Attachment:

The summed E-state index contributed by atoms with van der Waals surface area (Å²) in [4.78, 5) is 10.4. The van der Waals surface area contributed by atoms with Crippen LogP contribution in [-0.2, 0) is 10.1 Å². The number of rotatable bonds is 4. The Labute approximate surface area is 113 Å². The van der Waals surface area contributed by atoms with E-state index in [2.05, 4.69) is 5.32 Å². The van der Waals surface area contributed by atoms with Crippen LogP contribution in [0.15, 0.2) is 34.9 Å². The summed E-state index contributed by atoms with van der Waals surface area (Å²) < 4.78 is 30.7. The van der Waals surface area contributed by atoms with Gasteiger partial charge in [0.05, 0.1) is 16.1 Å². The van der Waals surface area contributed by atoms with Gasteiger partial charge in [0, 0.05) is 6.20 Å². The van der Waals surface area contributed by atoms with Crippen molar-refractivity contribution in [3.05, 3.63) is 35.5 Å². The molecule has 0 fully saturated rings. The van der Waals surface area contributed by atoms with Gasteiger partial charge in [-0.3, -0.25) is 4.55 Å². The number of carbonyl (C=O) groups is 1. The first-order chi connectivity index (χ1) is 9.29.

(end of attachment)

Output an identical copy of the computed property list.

The summed E-state index contributed by atoms with van der Waals surface area (Å²) in [4.78, 5) is 10.4. The van der Waals surface area contributed by atoms with Crippen LogP contribution in [-0.2, 0) is 10.1 Å². The number of rotatable bonds is 4. The Labute approximate surface area is 113 Å². The van der Waals surface area contributed by atoms with E-state index in [2.05, 4.69) is 5.32 Å². The van der Waals surface area contributed by atoms with Crippen LogP contribution in [0.15, 0.2) is 34.9 Å². The summed E-state index contributed by atoms with van der Waals surface area (Å²) < 4.78 is 30.7. The van der Waals surface area contributed by atoms with Gasteiger partial charge in [0.05, 0.1) is 16.1 Å². The van der Waals surface area contributed by atoms with Gasteiger partial charge in [0, 0.05) is 6.20 Å². The van der Waals surface area contributed by atoms with Crippen molar-refractivity contribution in [3.05, 3.63) is 35.5 Å². The molecule has 0 fully saturated rings. The van der Waals surface area contributed by atoms with Gasteiger partial charge in [-0.3, -0.25) is 4.55 Å². The number of carbonyl (C=O) groups is 1. The first-order chi connectivity index (χ1) is 9.29.